Sunday, March 29, 2015

Patient #1: Ringing the bell to end chemo

Today is the big day. Navy SEAL-like t-cells are "storming the beach" sometime in the afternoon. As Eddie Vedder said at the start of the Spectrum's last concert, "This is it."

Patient #1: Ringing the bell to end chemo

Today is the big day. Navy SEAL-like t-cells are “storming the beach” sometime in the afternoon.  We don't have the exact time; apparently, I am on a need to know basis, and, well, I don’t need to know yet.  Chemotherapy has knocked out my immune system, and I am physically ready to tackle the part of the trial that determines my treatment outcome and, basically, the remainder of my life. As Eddie Vedder said at the start of the Spectrum’s last concert, “This is it.”

The week of chemo was relatively event-free.  Fatigue and a bit of appetite loss were the only real side effects.  I completed inpatient chemo with only bloating as the worst effect– bathroom use was frequent, as 10 pounds of saline solution and Meznax IV water weight has to go somewhere. 

For the rest of the week, daily trips to the infusion center at Moffitt supplied me with Fludarabine, a leukemia chemotherapy that will finish off the existing white blood cells.  From there, it is TIL infusion Monday, and IL2 beginning Tuesday at 6am.  By the weekend, I should be recovering while watching the Flyers and Pens drop the puck – thanks NHL for giving me hockey back and putting the Flyers on national TV Saturday and Sunday! Until then, I will be in and out of coherency, but am hoping to have updates during the IL2 and immediately afterwards.

As of Monday afternoon, I had a 0.16 k/uLWBC count, meaning I have near-zero white blood cells left. Keep your sick kids away from me for the next few days.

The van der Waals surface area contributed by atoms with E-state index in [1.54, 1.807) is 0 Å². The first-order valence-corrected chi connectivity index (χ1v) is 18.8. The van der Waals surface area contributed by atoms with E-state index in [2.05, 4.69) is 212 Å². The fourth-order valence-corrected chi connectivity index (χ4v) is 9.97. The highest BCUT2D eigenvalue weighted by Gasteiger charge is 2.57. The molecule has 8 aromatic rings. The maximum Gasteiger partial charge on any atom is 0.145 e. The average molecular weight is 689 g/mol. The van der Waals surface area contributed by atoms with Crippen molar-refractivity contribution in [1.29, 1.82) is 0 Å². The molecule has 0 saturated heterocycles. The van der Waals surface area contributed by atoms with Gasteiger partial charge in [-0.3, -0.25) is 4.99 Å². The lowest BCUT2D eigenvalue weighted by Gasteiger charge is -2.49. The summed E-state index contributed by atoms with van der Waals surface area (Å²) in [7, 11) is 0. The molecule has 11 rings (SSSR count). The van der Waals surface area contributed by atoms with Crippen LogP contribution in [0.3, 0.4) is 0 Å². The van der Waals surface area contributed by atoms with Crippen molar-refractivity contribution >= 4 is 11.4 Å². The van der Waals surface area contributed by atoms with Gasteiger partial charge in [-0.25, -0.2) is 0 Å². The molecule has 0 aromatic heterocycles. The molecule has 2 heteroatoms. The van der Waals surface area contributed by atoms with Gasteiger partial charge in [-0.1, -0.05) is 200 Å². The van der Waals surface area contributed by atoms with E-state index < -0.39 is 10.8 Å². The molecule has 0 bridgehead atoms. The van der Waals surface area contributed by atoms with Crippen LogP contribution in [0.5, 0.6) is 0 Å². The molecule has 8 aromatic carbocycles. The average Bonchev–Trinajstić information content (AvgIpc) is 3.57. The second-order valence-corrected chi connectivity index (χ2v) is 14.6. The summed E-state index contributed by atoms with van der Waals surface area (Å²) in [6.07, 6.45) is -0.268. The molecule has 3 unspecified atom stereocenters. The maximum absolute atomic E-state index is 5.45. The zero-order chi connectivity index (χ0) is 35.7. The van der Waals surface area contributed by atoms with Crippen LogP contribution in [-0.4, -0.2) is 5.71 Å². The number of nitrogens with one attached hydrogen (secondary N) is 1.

There is a bell at Moffitt’s infusion center that patients ring to signify completion of their full chemotherapy treatment. The ringing is usually accompanied by fellow patients, nurses, and support personnel cheering and clapping. Being a Sunday morning, there were only a handful of people in the center to hear Patient #1 ring the bell at the end my chemo, so my cheering section of one very happy wife provided all the applause.

More coverage
Patient #1: The cancer diet
Living with a colostomy
Does sugar feed cancer?
For Patient #1's wife, Melanoma is a thief
Top 10 silver linings of having stage 4 melanoma
Patient #1: Man shares Stage 4 cancer battle

Not having the recognition was OK, though.  Ringing that bell meant the wait was over.   It was time to finally – five months after the initial diagnosis – reach the core of my treatment.  Insert your favorite sports/battle/challenge metaphor here; I’m going with Rocky and Apollo boxing alone at the end of Rocky III. No more surgeries, tests, X-rays, blood draws, needles, pills, conjecture, speculation, and crossing of fingers. Now it’s go time. The fourth quarter. Showtime. The final round. And I have never been more ready for something. It’s time to ring the bell, melanoma.

Ding… Ding…

T.J. Sharpe
About this blog
T.J. Sharpe is sharing his fight against Stage 4 Melanoma. A South Jersey native and Bishop Eustace graduate, he currently lives in Fort Lauderdale, FL with his wife Jennifer and children Josie and Tommy. He was Patient #1 in a clinical trial at Moffitt Cancer Center in Tampa as the first person worldwide to use this sequence of treatments to fight melanoma, and is currently in a second clinical trial at Holy Cross Hospital in Fort Lauderdale receiving Merck’s anti-PD-1 drug Lambrolizumab

The Patient #1 blog will update the progress of T.J.'s fight against cancer, and also touch on many cancer-related topics.

Follow T.J. on Twitter and Facebook.

T.J. Sharpe
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